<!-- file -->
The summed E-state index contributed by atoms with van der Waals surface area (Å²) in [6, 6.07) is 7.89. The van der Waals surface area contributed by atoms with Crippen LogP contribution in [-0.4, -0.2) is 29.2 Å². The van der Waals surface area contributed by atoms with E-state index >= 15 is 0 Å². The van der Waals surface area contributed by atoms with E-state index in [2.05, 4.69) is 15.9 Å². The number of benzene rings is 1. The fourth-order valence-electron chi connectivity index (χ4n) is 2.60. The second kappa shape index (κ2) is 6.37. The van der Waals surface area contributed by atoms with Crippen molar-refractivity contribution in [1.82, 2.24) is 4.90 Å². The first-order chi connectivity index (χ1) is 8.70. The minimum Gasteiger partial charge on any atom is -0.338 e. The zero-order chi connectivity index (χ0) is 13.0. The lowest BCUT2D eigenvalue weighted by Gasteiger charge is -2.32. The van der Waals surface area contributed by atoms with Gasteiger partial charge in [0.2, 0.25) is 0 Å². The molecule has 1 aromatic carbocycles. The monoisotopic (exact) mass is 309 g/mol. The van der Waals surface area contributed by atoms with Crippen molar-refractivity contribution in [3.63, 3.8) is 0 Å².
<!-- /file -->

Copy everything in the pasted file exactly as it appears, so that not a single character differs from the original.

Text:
The summed E-state index contributed by atoms with van der Waals surface area (Å²) in [6, 6.07) is 7.89. The van der Waals surface area contributed by atoms with Crippen LogP contribution in [-0.4, -0.2) is 29.2 Å². The van der Waals surface area contributed by atoms with E-state index >= 15 is 0 Å². The van der Waals surface area contributed by atoms with E-state index in [2.05, 4.69) is 15.9 Å². The number of benzene rings is 1. The fourth-order valence-electron chi connectivity index (χ4n) is 2.60. The second kappa shape index (κ2) is 6.37. The van der Waals surface area contributed by atoms with Crippen molar-refractivity contribution in [1.82, 2.24) is 4.90 Å². The first-order chi connectivity index (χ1) is 8.70. The minimum Gasteiger partial charge on any atom is -0.338 e. The zero-order chi connectivity index (χ0) is 13.0. The lowest BCUT2D eigenvalue weighted by Gasteiger charge is -2.32. The van der Waals surface area contributed by atoms with Gasteiger partial charge in [0.2, 0.25) is 0 Å². The molecule has 1 aromatic carbocycles. The monoisotopic (exact) mass is 309 g/mol. The van der Waals surface area contributed by atoms with Crippen molar-refractivity contribution in [3.63, 3.8) is 0 Å².